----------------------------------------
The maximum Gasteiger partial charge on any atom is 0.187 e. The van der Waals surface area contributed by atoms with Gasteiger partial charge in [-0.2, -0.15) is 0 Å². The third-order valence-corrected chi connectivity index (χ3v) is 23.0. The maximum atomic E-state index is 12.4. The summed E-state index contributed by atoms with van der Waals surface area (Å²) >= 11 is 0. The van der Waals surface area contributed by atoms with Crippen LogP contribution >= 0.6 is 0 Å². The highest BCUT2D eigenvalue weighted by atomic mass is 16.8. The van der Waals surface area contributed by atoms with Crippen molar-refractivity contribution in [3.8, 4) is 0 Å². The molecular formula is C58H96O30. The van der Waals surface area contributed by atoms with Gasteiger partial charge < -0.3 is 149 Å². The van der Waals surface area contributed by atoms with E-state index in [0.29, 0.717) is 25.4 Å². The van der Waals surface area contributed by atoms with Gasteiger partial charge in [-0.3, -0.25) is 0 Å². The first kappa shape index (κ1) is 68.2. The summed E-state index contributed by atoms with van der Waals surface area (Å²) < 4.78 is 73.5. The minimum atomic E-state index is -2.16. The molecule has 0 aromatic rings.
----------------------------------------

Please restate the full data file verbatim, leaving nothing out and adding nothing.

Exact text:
The maximum Gasteiger partial charge on any atom is 0.187 e. The van der Waals surface area contributed by atoms with Gasteiger partial charge in [-0.2, -0.15) is 0 Å². The third-order valence-corrected chi connectivity index (χ3v) is 23.0. The maximum atomic E-state index is 12.4. The summed E-state index contributed by atoms with van der Waals surface area (Å²) >= 11 is 0. The van der Waals surface area contributed by atoms with Crippen LogP contribution >= 0.6 is 0 Å². The highest BCUT2D eigenvalue weighted by atomic mass is 16.8. The van der Waals surface area contributed by atoms with Crippen molar-refractivity contribution in [3.8, 4) is 0 Å². The molecular formula is C58H96O30. The van der Waals surface area contributed by atoms with Gasteiger partial charge < -0.3 is 149 Å². The van der Waals surface area contributed by atoms with E-state index in [0.29, 0.717) is 25.4 Å². The van der Waals surface area contributed by atoms with Gasteiger partial charge in [-0.3, -0.25) is 0 Å². The first kappa shape index (κ1) is 68.2. The summed E-state index contributed by atoms with van der Waals surface area (Å²) < 4.78 is 73.5. The minimum atomic E-state index is -2.16. The molecule has 0 aromatic rings.